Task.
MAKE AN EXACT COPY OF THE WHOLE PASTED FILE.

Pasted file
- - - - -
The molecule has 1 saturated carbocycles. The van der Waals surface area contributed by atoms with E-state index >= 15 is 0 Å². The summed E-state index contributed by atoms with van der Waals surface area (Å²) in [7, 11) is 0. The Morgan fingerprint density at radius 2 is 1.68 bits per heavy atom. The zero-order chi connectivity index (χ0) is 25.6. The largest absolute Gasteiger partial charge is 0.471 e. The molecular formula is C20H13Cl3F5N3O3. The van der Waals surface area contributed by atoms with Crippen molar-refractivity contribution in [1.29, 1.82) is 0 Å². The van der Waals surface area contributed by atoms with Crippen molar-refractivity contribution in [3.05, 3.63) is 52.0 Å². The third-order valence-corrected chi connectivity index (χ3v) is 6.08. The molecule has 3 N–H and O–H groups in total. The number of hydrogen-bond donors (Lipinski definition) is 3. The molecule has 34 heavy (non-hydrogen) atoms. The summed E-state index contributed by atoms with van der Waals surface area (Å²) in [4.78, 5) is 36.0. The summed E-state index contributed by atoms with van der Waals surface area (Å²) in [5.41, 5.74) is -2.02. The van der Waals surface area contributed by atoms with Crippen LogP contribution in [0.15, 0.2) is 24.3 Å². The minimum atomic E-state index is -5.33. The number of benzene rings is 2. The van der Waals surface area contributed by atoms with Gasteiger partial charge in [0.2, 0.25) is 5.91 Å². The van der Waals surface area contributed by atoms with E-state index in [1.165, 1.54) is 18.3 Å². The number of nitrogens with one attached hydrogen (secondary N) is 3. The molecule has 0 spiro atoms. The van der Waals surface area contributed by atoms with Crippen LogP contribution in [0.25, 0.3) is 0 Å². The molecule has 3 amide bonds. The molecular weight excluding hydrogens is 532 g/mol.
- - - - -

The molecule has 1 saturated carbocycles. The van der Waals surface area contributed by atoms with E-state index >= 15 is 0 Å². The summed E-state index contributed by atoms with van der Waals surface area (Å²) in [7, 11) is 0. The Morgan fingerprint density at radius 2 is 1.68 bits per heavy atom. The zero-order chi connectivity index (χ0) is 25.6. The largest absolute Gasteiger partial charge is 0.471 e. The molecular formula is C20H13Cl3F5N3O3. The van der Waals surface area contributed by atoms with Crippen molar-refractivity contribution in [1.29, 1.82) is 0 Å². The van der Waals surface area contributed by atoms with Crippen molar-refractivity contribution in [3.05, 3.63) is 52.0 Å². The third-order valence-corrected chi connectivity index (χ3v) is 6.08. The molecule has 3 N–H and O–H groups in total. The number of hydrogen-bond donors (Lipinski definition) is 3. The molecule has 34 heavy (non-hydrogen) atoms. The summed E-state index contributed by atoms with van der Waals surface area (Å²) in [4.78, 5) is 36.0. The summed E-state index contributed by atoms with van der Waals surface area (Å²) in [5.41, 5.74) is -2.02. The van der Waals surface area contributed by atoms with Crippen LogP contribution in [0.15, 0.2) is 24.3 Å². The minimum atomic E-state index is -5.33. The number of benzene rings is 2. The van der Waals surface area contributed by atoms with Gasteiger partial charge in [0.2, 0.25) is 5.91 Å². The van der Waals surface area contributed by atoms with E-state index in [1.165, 1.54) is 18.3 Å². The number of nitrogens with one attached hydrogen (secondary N) is 3. The molecule has 0 spiro atoms. The van der Waals surface area contributed by atoms with Crippen LogP contribution in [0.25, 0.3) is 0 Å². The molecule has 3 amide bonds. The molecular weight excluding hydrogens is 532 g/mol.